Nazanin Zaghari-Ratcliffe told she will return to jail next week.

The Irish Times

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A British-Iranian woman, who was jailed in Iran on spying charges she strongly denies in 2016, has been told to return to court on Monday.

Nazanin Zaghari-Ratcliffe has been told to prepare to return to prison following the hearing, according to her family.

The 42-year-old has been detained in Iran since 2016, when she was sentenced to five years in prison over allegations, which she denies, of plotting to overthrow the Iranian government.

Her husband Richard Ratcliffe said the mother of one – who has been out of prison on furlough but under house arrest in Tehran since March due to the coronavirus crisis – was presented with a court summons on Tuesday.

She was told to pack a bag to bring to Monday’s hearing, as she would be returning to prison after the court appearance, Mr Ratcliffe added.

“We don’t know what will happen on Monday, we don’t know how far and how soon they will take forward their prison threat,” he said.

“But we do know that the Revolutionary Guard are signalling something to the British government. We also know they are signalling this could have a long time still to run.”

Only months from her expected release date, Ms Zaghari-Ratcliffe was returned to court in September and told she would face a second trial, but this was postponed at short notice with no future date set.

Her husband said it would hear charges of spreading anti-government propaganda, in a case officials dropped in December 2017, after a visit from the then-foreign secretary Boris Johnson, but reopened in May 2018.

Mr Johnson had previously said that Ms Zaghari-Ratcliffe was in Iran “teaching people journalism” despite her family’s insistence she was there to visit relatives. He later apologised for those remarks.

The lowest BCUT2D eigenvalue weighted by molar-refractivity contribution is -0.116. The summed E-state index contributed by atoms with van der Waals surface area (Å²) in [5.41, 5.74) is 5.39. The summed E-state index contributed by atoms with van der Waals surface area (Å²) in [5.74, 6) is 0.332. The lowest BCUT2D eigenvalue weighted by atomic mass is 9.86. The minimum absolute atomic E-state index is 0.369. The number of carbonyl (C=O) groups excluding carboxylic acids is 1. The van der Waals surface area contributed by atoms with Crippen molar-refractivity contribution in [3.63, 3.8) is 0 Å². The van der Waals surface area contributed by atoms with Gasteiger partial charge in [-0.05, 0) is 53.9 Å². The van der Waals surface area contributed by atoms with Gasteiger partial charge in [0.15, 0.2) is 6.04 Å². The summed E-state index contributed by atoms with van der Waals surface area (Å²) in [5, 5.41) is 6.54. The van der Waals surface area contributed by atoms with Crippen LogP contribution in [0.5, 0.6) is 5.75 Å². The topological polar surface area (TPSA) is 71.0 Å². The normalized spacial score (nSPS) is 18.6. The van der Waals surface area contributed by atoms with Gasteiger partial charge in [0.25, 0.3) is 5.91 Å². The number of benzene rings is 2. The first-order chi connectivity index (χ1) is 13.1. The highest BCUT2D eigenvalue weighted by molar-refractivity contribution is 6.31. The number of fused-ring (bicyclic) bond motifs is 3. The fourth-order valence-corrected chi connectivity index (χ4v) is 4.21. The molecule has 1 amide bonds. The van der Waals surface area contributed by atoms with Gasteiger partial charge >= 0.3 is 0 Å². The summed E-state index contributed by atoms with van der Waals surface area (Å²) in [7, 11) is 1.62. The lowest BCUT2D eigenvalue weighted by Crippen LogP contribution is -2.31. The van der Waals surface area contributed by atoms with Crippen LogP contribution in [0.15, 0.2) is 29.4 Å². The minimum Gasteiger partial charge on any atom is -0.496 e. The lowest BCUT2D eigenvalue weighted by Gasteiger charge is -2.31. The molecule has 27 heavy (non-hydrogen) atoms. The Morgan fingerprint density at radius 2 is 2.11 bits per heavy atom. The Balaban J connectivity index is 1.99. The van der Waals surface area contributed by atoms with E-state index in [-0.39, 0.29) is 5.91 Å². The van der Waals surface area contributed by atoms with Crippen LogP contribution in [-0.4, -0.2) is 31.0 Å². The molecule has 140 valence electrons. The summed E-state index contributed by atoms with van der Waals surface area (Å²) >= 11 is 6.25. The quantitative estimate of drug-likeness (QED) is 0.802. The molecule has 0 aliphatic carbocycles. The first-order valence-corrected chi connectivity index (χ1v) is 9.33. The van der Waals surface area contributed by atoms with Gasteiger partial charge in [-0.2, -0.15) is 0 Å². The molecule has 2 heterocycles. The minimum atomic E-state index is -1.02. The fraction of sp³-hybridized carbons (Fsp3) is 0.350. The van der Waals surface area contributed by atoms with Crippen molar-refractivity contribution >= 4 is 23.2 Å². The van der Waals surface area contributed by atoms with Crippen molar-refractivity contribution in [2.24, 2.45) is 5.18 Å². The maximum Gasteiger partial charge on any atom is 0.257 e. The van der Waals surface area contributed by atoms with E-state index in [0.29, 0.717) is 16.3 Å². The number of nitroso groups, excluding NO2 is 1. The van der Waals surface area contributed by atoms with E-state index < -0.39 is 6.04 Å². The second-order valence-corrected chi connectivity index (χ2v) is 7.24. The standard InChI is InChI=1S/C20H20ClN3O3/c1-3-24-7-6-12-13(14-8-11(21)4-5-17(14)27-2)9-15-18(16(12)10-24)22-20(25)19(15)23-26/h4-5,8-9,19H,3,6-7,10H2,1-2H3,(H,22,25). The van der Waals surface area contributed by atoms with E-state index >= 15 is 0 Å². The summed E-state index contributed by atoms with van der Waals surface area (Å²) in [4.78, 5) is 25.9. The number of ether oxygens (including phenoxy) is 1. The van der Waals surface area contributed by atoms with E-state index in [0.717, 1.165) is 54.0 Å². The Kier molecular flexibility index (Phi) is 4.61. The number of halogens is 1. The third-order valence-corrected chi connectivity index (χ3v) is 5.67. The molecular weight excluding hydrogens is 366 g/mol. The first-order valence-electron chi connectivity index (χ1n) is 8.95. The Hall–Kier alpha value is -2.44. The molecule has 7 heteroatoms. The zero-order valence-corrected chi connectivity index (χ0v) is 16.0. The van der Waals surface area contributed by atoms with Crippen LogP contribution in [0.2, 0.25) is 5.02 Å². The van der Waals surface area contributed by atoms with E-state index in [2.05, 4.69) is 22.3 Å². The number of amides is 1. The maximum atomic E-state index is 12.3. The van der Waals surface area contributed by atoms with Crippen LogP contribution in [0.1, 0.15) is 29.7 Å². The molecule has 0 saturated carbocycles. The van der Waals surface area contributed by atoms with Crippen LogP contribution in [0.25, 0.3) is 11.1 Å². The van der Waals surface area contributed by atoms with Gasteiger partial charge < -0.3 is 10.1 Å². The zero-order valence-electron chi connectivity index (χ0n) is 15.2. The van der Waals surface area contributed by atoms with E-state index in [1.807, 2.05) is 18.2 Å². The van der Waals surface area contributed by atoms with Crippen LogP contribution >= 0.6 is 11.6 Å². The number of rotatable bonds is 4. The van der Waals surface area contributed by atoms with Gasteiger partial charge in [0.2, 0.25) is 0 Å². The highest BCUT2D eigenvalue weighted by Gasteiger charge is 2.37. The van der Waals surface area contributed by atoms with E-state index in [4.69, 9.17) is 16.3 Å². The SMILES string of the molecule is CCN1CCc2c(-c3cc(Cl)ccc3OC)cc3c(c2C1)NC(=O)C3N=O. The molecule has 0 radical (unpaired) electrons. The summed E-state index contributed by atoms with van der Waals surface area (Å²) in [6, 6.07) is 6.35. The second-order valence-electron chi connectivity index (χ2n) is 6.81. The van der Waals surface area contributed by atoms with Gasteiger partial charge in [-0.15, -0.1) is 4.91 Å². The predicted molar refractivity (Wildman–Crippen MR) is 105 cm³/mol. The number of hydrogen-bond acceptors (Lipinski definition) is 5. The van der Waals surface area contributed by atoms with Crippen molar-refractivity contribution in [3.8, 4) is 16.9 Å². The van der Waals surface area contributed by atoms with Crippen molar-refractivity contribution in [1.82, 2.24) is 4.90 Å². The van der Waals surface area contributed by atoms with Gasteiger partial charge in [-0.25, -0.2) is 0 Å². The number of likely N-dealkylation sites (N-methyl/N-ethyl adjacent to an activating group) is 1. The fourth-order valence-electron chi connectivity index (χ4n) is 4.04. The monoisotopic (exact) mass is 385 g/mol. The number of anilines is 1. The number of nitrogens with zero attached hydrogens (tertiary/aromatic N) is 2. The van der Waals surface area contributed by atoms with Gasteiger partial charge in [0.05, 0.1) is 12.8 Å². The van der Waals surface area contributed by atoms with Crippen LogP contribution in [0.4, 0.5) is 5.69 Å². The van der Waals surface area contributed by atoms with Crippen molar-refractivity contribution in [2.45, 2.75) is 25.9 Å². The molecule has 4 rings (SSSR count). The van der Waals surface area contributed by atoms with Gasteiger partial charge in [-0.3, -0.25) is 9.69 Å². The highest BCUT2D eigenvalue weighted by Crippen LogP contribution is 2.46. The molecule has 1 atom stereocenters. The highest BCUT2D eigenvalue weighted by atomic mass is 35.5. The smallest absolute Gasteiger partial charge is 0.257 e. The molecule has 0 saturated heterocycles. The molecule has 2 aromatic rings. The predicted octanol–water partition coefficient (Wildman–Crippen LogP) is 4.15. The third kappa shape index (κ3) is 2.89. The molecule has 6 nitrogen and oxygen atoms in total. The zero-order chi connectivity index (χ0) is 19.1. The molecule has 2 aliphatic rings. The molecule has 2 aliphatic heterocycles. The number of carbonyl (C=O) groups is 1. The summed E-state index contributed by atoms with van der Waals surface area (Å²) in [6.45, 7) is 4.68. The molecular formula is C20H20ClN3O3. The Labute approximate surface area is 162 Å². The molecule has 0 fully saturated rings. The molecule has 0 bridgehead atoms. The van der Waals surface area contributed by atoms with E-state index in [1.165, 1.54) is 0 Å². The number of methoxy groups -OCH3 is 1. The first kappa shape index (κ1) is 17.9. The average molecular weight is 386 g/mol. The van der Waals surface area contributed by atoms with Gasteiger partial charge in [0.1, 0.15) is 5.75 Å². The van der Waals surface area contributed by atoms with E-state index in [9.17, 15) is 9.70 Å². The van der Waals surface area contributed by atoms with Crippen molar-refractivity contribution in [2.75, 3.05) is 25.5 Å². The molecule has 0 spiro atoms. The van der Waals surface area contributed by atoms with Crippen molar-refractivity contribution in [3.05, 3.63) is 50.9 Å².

It has been claimed Ms Zaghari-Ratcliffe is being held to force the UK to settle on a debt dating back to the 1970s when the then-shah of Iran paid the UK £400 million for 1,500 Chieftain tanks.

After he was toppled in 1979, the UK refused to deliver the tanks to the new Islamic republic and kept the money, despite British courts accepting it should be repaid.

Ms Zaghari-Ratcliffe’s local MP Tulip Siddiq said the timing of the trial raised “serious concerns” as she said it followed the postponement of a court hearing about the historic debt.

The MP for Hampstead and Kilburn in London said in a statement: “Nazanin has once again been treated with utter contempt and I am extremely concerned about her future and wellbeing.

“The timing of this development alongside the postponement of the court hearing about the UK’s historic debt to Iran raises serious concerns.

“I can only hope that there is work going on behind the scenes to resolve the debt quickly because we seem to be going in completely the wrong direction and Nazanin, as ever, is paying the price.”

Mr Ratcliffe said he had a number of “difficult” calls with his wife following the summons while she raised concerns she was “paying the price” for the debt case being postponed.

She told her husband on Wednesday: “It’s me paying the price. What am I supposed to do? Just pack a bag and accept I’ll be going back?

“I am so desperate. Promise I won’t go back. I am dying of this stress – of being taken back.

“I can’t stop thinking about it. I am almost paralysed. I envy everyone that is free.”

Mr Ratcliffe said he had spoken with British foreign secretary Dominic Raab on Tuesday, asking him to formally assert the UK’s right to consular access in visiting Ms Zaghari-Ratcliffe and attending the trial.

“As Nazanin’s husband, I do think that if she’s not home for Christmas, there’s every chance this could run for years,” Mr Ratcliffe added.

“I really hope there’s something we’re not being told, as on the face of it, the government’s response seems disastrous, just extraordinary that they won’t change course.”

Ms Zaghari-Ratcliffe was arrested at Tehran’s Imam Khomeini airport while travelling to show her young daughter, Gabriella, to her parents in April 2016.

She was later afforded diplomatic protection by the UK government, which argues that she is innocent and that her treatment by Iran failed to meet obligations under international law.

The British foreign office has been contacted for comment. – PA

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